This year, however, all of those pilots, if eligible, can sign up for contract extensions of 10 to 12 years, and receive annual payments of $35,000.

Fighter and bomber pilots signing up for 10 to 12 years will also be able to receive almost half of that maximum bonus as an up-front payment of $200,000, according to a chart provided by the Air Force.

That is a change from last year, when the Air Force dropped the lump-sum option.

Fighter and bomber pilots can also sign up for four to six or seven to nine more years, with $35,000 annual payments, and could take a $100,000 lump-sum payment if they extend their contracts by seven to nine more years.

SOF, mobility, C2ISR and CSAR fixed-wing pilots signing up for 10 to 12 years will not be eligible for a lump-sum payment.

And the annual bonuses for SOF, mobility, C2ISR, and fixed-wing CSAR pilots drop to $30,000 if they sign up for four to nine more years. They could get a $100,000 up-front lump sum if they extend their contracts by seven to nine more years.

Eligible 18X remotely-piloted aircraft pilots would only be able to sign up for four to six or seven to nine more years, with $35,000 annual payments.

They cannot sign up for 10 to 12 more years or receive lump-sum payments.

The annual payment for RPA pilots remains unchanged from last year, but the possible contract length is greater. Last year, RPA pilots could only sign up for five more years.

11H CSAR rotary wing pilots can extend their contracts by four to six, or seven to nine more years, and receive $28,000 per year, but are not eligible for lump-sum payments.

Combat systems officers for bombers, fighters, CSAR, C2ISR and special operations are also seeing increases. They can sign up for four to six more years at $20,000 annually, or seven to nine more years at $25,000 annually. They cannot receive up-front payments.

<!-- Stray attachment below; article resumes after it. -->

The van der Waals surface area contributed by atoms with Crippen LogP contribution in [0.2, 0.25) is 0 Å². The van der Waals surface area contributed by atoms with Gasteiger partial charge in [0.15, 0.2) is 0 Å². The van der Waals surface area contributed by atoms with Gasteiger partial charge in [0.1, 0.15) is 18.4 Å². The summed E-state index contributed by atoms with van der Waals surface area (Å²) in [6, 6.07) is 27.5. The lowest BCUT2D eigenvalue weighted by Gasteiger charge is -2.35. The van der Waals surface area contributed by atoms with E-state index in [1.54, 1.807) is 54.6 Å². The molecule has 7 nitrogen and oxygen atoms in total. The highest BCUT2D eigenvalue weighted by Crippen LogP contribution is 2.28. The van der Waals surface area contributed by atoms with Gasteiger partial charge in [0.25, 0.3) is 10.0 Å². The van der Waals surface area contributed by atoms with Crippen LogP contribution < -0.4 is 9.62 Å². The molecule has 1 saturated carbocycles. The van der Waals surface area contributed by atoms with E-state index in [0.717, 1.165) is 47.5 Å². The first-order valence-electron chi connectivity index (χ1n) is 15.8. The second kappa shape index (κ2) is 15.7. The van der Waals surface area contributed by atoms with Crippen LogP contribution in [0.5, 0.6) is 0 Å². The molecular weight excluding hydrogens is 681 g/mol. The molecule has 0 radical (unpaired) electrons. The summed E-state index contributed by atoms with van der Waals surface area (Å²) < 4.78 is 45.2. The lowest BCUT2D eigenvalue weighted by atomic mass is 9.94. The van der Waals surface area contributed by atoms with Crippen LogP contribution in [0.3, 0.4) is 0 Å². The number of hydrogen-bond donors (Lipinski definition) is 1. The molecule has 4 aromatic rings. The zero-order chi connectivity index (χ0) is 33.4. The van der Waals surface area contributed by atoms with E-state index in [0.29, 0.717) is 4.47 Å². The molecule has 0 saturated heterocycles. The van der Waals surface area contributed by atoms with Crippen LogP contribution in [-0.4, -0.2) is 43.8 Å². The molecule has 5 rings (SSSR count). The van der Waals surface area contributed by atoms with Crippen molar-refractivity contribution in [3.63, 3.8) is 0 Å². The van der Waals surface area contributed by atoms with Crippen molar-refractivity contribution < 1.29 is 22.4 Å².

Last year, CSOs could only sign up for five more years. And 12F fighter CSOs and 12B bomber CSOs were eligible for annual payments of $15,000, 12H CSAR CSOs were eligible for annual payments of $20,000, and 12S special operations and 12R C2ISR CSOs were eligible for annual payments of $10,000.

But Air Force officials have also acknowledged that solving the pilot crisis isn’t just a matter of throwing money at the problem.

“We rely on our skilled aviators not only to win in today’s fights, but also to help us train the next generation of aviators who will ensure our nation is ready to counter reemerging strategic competitors,” Brig. Gen. Mike Koscheski, the head of an aircrew crisis task force set up to solve the pilot retention problem. “While financial incentives are important, we know we must address our aircrew’s concerns about their quality of service and work-life balance if we want to retain the world’s best aviators.”

Stephen Losey is the air warfare reporter for Defense News. He previously covered leadership and personnel issues at Air Force Times, and the Pentagon, special operations and air warfare at He has traveled to the Middle East to cover U.S. Air Force operations.